It was a shame there was nobody alive with that kind of spirit, she thought, but then Victorine and she wouldn’t understand each other. Only in paint and canvas. She read French, but spoke it excecrably.
(And that was just how her professor had described her accent: execrable, with that turned-up voiced vowel at the end where the English would have a silent ‘e’.)
Minneapolis and St. Paul had been settled by fur traders, French some of them, and there were places all over town with French names where they weren’t corruptions of Ojibwe or Dakota, or pasted-on Anglo… but nothing was pronounced as it had been. Time corrupted everything, drew it away from the purity of the original, or made it into something new.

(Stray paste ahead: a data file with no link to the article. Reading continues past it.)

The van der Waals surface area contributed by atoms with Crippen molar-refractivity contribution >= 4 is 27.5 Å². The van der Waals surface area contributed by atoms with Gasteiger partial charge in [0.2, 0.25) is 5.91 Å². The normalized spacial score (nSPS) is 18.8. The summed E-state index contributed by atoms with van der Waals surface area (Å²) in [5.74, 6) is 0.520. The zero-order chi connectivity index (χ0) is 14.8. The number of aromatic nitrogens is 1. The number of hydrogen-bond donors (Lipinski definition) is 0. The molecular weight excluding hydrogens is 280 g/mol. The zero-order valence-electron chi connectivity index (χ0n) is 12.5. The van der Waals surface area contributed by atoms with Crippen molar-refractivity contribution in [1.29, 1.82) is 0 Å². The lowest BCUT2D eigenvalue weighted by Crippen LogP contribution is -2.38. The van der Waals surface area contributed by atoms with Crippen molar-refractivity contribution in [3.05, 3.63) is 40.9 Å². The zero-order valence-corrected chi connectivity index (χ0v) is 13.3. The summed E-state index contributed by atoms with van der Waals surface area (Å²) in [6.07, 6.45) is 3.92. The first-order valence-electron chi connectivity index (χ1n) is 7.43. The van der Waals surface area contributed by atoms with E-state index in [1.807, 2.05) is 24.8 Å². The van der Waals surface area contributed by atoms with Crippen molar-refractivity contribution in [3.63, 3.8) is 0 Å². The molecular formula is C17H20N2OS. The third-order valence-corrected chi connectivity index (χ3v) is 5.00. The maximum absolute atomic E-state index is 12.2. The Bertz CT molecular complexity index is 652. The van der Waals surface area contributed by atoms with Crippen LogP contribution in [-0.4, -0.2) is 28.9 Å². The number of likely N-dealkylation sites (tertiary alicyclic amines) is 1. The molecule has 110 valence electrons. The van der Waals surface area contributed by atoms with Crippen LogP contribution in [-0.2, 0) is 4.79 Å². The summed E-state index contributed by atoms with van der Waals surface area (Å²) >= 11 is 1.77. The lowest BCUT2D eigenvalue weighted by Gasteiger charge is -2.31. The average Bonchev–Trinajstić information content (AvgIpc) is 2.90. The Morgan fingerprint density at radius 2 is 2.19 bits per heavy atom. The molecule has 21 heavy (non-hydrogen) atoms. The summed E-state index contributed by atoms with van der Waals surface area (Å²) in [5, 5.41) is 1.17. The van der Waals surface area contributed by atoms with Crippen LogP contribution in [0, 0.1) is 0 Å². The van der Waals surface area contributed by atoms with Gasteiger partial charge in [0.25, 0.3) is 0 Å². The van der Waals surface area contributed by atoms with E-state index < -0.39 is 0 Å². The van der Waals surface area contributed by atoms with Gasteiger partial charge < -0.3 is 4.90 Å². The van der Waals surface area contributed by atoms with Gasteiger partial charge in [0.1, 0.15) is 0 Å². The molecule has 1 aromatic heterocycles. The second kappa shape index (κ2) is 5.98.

[Author’s note: Angie Stavros is looking at the painting Woman with a Parrot, in the Metropolitan Museum in New York. Victorine Meurent (1844-1927) worked with Eduoard Manet as a model, and was a painter in her own right. The portrait is in the Metropolitan Museum. See also this 2008 article from the Guardian, on the occasion of the discovery of one of Meurent’s paintings.]